They do not have a 20-point scorer, as Tony Parker led them with a 16.7 average. (Parker finished the season shooting .499. If he had made just one more of his 914 FG attempts, he would have been at 50 percent from the field for the third time in four seasons.). They do not have a double-digit rebounder, as Duncan led them with 9.7 per game.
What they do have is nine players averaging at least eight points, six of them scoring in double digits. So that means the Mavs never know exactly who is going to hurt them on any given night, only that there are many who are capable.
3. The Mark Cuban factor.
The NBA is deathly afraid of the Mavs owner because he will call out the league office on their mistakes, especially officiating mistakes, even if it results in a fine. We would imagine there is a Scott Foster photo on Cuban’s man cave dart board after the veteran referee blew an out of bounds call late in the fourth quarter of the Mavs’ season-ending loss to the Grizzlies in Memphis that relegated them to the No. 8 spot.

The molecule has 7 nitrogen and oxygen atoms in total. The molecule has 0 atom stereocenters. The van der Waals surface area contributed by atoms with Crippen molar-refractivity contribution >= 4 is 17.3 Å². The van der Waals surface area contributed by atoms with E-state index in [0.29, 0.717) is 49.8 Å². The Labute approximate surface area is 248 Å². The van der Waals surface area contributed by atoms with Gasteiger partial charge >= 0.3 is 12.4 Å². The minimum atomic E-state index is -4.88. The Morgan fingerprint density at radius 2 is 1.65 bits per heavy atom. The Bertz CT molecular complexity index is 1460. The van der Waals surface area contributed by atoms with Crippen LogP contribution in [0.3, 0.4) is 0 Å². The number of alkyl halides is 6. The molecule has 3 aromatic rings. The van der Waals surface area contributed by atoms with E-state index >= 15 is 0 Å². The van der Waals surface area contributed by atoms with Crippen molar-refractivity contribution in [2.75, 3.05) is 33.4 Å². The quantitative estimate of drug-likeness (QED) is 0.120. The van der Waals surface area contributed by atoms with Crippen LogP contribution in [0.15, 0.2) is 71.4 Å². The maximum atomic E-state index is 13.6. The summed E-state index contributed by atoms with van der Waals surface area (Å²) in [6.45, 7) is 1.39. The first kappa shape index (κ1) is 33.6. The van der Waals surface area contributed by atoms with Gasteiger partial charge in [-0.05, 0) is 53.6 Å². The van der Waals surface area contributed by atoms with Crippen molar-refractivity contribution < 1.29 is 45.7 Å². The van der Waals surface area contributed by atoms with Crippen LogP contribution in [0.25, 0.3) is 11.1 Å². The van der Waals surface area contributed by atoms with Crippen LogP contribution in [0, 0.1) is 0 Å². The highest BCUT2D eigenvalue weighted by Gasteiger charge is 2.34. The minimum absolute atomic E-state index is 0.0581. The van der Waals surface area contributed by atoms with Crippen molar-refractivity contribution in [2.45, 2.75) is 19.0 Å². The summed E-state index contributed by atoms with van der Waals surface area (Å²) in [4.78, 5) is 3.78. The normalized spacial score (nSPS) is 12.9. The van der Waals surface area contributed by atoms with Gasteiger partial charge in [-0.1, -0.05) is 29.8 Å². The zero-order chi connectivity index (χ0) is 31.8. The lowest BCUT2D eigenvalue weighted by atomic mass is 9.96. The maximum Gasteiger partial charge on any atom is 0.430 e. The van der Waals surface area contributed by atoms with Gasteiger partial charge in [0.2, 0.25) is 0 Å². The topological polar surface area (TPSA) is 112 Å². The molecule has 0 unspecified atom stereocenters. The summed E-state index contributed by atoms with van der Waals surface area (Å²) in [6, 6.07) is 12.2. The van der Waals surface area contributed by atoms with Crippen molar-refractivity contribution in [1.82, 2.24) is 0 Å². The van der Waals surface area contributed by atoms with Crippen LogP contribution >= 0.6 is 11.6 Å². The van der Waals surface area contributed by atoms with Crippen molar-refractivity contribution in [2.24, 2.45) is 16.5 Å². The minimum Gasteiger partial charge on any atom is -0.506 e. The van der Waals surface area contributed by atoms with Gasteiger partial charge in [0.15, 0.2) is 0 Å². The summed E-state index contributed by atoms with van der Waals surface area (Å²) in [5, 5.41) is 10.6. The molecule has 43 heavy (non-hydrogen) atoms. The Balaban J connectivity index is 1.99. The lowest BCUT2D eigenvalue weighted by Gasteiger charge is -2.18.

And Adam Silver is not the only one who is intimidated by the Mavs’ maverick. The referees themselves will be extra gun-shy in calling these games, which means we will set the over/under on video reviews at 22 1/2.
And after the over hits, we can all look forward to the NBA coming up with a new way to hasten the video review process, as it takes all of the low out of the game and prompts casual fans to pick up the remote and turn the channel, never to return.
4. The experience factor for Dallas.
Yes, the Mavs have been swept in consecutive seasons by the Spurs. But you think Monta Ellis cares about that? Or Samuel Dalembert? Or Jose Calderon?